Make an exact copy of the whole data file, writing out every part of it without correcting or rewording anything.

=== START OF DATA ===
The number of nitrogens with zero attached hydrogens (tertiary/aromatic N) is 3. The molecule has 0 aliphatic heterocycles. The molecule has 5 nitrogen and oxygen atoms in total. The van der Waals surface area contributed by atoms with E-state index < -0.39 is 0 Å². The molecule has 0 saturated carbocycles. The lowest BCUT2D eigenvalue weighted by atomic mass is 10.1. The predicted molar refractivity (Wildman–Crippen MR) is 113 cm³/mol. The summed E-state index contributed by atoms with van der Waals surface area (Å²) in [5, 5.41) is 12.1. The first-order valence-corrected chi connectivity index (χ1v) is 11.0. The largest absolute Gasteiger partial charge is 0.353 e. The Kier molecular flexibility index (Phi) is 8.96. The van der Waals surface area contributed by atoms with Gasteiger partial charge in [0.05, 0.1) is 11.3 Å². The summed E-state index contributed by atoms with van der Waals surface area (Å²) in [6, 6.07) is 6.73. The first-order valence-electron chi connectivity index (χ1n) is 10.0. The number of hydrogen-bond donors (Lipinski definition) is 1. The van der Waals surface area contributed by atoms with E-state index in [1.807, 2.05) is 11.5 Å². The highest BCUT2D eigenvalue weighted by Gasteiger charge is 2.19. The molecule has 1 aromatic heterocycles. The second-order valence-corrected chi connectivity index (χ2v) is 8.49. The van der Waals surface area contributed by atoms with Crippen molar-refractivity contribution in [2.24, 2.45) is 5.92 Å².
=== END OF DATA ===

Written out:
The number of nitrogens with zero attached hydrogens (tertiary/aromatic N) is 3. The molecule has 0 aliphatic heterocycles. The molecule has 5 nitrogen and oxygen atoms in total. The van der Waals surface area contributed by atoms with E-state index < -0.39 is 0 Å². The molecule has 0 saturated carbocycles. The lowest BCUT2D eigenvalue weighted by atomic mass is 10.1. The predicted molar refractivity (Wildman–Crippen MR) is 113 cm³/mol. The summed E-state index contributed by atoms with van der Waals surface area (Å²) in [5, 5.41) is 12.1. The first-order valence-corrected chi connectivity index (χ1v) is 11.0. The largest absolute Gasteiger partial charge is 0.353 e. The Kier molecular flexibility index (Phi) is 8.96. The van der Waals surface area contributed by atoms with Gasteiger partial charge in [0.05, 0.1) is 11.3 Å². The summed E-state index contributed by atoms with van der Waals surface area (Å²) in [6, 6.07) is 6.73. The first-order valence-electron chi connectivity index (χ1n) is 10.0. The number of hydrogen-bond donors (Lipinski definition) is 1. The van der Waals surface area contributed by atoms with E-state index in [1.807, 2.05) is 11.5 Å². The highest BCUT2D eigenvalue weighted by Gasteiger charge is 2.19. The molecule has 1 aromatic heterocycles. The second-order valence-corrected chi connectivity index (χ2v) is 8.49. The van der Waals surface area contributed by atoms with Crippen molar-refractivity contribution in [2.24, 2.45) is 5.92 Å².